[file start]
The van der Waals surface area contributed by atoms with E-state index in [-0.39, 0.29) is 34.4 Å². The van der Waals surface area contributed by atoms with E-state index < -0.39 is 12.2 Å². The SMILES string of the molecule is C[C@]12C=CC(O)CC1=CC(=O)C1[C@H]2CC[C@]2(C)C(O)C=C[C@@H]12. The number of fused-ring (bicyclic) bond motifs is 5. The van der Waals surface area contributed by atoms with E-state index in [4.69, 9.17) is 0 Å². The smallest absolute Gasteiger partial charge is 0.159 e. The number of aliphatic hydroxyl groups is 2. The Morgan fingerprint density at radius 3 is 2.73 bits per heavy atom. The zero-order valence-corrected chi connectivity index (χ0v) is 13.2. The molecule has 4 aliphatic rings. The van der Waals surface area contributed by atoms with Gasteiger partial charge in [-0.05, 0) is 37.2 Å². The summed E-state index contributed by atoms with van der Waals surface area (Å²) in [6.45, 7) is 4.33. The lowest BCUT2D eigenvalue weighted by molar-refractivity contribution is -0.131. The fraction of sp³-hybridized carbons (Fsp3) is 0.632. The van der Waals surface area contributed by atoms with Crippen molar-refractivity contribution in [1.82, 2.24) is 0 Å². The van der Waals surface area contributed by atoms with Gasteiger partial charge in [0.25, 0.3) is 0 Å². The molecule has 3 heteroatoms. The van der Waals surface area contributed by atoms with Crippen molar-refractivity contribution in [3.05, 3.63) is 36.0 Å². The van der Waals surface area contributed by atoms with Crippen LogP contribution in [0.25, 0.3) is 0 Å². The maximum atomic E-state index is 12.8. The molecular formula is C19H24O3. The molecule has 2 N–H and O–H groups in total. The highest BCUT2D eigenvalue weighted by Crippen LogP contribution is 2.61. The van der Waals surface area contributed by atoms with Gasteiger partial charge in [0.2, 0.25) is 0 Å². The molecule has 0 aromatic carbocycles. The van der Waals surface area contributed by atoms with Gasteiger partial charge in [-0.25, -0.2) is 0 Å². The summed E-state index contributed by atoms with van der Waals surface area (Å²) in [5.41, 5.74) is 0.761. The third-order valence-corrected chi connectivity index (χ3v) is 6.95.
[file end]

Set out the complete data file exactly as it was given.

The van der Waals surface area contributed by atoms with E-state index in [-0.39, 0.29) is 34.4 Å². The van der Waals surface area contributed by atoms with E-state index < -0.39 is 12.2 Å². The SMILES string of the molecule is C[C@]12C=CC(O)CC1=CC(=O)C1[C@H]2CC[C@]2(C)C(O)C=C[C@@H]12. The number of fused-ring (bicyclic) bond motifs is 5. The van der Waals surface area contributed by atoms with E-state index in [4.69, 9.17) is 0 Å². The smallest absolute Gasteiger partial charge is 0.159 e. The number of aliphatic hydroxyl groups is 2. The Morgan fingerprint density at radius 3 is 2.73 bits per heavy atom. The zero-order valence-corrected chi connectivity index (χ0v) is 13.2. The molecule has 4 aliphatic rings. The van der Waals surface area contributed by atoms with Gasteiger partial charge in [-0.05, 0) is 37.2 Å². The summed E-state index contributed by atoms with van der Waals surface area (Å²) in [6.45, 7) is 4.33. The lowest BCUT2D eigenvalue weighted by molar-refractivity contribution is -0.131. The fraction of sp³-hybridized carbons (Fsp3) is 0.632. The van der Waals surface area contributed by atoms with Crippen molar-refractivity contribution in [1.82, 2.24) is 0 Å². The van der Waals surface area contributed by atoms with Gasteiger partial charge in [0.25, 0.3) is 0 Å². The molecule has 3 heteroatoms. The van der Waals surface area contributed by atoms with Crippen molar-refractivity contribution in [3.05, 3.63) is 36.0 Å². The van der Waals surface area contributed by atoms with Crippen LogP contribution in [0.25, 0.3) is 0 Å². The maximum atomic E-state index is 12.8. The molecular formula is C19H24O3. The molecule has 2 N–H and O–H groups in total. The highest BCUT2D eigenvalue weighted by Crippen LogP contribution is 2.61. The van der Waals surface area contributed by atoms with Gasteiger partial charge in [0.2, 0.25) is 0 Å². The molecule has 0 aromatic carbocycles. The van der Waals surface area contributed by atoms with Gasteiger partial charge in [-0.25, -0.2) is 0 Å². The summed E-state index contributed by atoms with van der Waals surface area (Å²) in [5.41, 5.74) is 0.761. The third-order valence-corrected chi connectivity index (χ3v) is 6.95.